Supply and Market Outlook

Central America Regional Supply and Market Outlook

April 2017

IPC 2.0 Acute Food Insecurity Phase

1: Minimal
2: Stressed
3: Crisis
4: Emergency
5: Famine
Would likely be at least one phase worse without current or programmed humanitarian assistance
FEWS NET classification is IPC-compatible. IPC-compatible analysis follows key IPC protocols but does not necessarily reflect the consensus of national food security partners.

IPC 2.0 Acute Food Insecurity Phase

1: Minimal
2: Stressed
3+: Crisis or higher
Would likely be at least one phase worse without
current or programmed humanitarian assistance
FEWS NET classification is IPC-compatible. IPC-compatible analysis follows key IPC protocols but does not necessarily reflect the consensus of national food security partners.
FEWS NET Remote Monitoring countries use a colored outline to represent the highest IPC classification in areas of concern.

IPC 2.0 Acute Food Insecurity Phase

Presence countries:
1: Minimal
2: Stressed
3: Crisis
4: Emergency
5: Famine
Remote monitoring
countries:
1: Minimal
2: Stressed
3+: Crisis or higher
Would likely be at least one phase worse without
current or programmed humanitarian assistance
FEWS NET Remote Monitoring countries use a colored outline to represent the highest IPC classification in areas of concern.

Key Messages

  • This report summarizes the supply and market outlook for white maize grain, dry beans, and rice in the Central American countries of Costa Rica, El Salvador, Guatemala, Honduras, and Nicaragua for the 2016/17 marketing year. Production and marketing in Mexico, an important source of dry beans and maize, are also discussed. Regional production for the 2016/17 marketing year (through July 2017) is expected to be average. Taking projected demand into account, the region is expected to have below-average, but sufficient maize supplies and a slightly above-average bean surplus. The region will maintain deficit in rice.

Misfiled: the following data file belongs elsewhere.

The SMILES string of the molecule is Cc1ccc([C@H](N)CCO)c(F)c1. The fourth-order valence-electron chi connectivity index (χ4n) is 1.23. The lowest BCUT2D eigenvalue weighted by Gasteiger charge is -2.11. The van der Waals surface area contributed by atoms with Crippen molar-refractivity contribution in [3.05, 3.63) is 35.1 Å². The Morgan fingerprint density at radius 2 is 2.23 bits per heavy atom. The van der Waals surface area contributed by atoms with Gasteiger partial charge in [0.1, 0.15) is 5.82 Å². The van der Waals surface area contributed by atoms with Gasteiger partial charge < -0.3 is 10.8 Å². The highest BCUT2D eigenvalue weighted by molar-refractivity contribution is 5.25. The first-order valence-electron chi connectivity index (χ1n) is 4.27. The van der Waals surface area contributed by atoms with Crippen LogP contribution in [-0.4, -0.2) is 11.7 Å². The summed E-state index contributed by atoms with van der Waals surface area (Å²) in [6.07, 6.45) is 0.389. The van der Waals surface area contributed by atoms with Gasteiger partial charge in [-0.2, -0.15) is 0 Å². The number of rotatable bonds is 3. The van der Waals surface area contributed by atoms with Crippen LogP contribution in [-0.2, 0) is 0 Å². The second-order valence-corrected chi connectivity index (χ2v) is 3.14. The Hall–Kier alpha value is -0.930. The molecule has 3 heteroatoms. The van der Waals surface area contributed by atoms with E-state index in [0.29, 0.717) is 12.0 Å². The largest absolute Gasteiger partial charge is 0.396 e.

• El Salvador and Mexico are expected to have above-average white maize surpluses, Costa Rica is projected to have typical deficits, and Guatemala, Honduras and Nicaragua are expected to have sufficient maize supplies to cover domestic needs. Ample supplies and stable prices for maize on international markets will support trade flows. Maize prices are projected to stay below-average in Guatemala and El Salvador, and near average in the other countries. 

  • Bean surpluses are above-average in Nicaragua, Honduras, and El Salvador for 2016/17, while net bean supplies in Guatemala, Costa Rica, and Mexico will be near average. Reflecting these trends, average prices are expected in Nicaragua, Honduras, and El Salvador, and above-average prices in Guatemala, given a below-average local production in 2016. 

  • All countries are expected to have typical rice deficits in 2016/17. These supply gaps will likely be filled with imports from typical international sources, including the U.S, at stable and near average prices due to well-supplied international markets. International supplies, trade flows, government policies, and prices of maize and rice will be important to monitor, given the region’s high import dependence for both commodities, as well as regional flows of maize and beans.

About FEWS NET

The Famine Early Warning Systems Network is a leading provider of early warning and analysis on food insecurity. Created by USAID in 1985 to help decision-makers plan for humanitarian crises, FEWS NET provides evidence-based analysis on some 34 countries. Implementing team members include NASA, NOAA, USDA, and USGS, along with Chemonics International Inc. and Kimetrica. Read more about our work.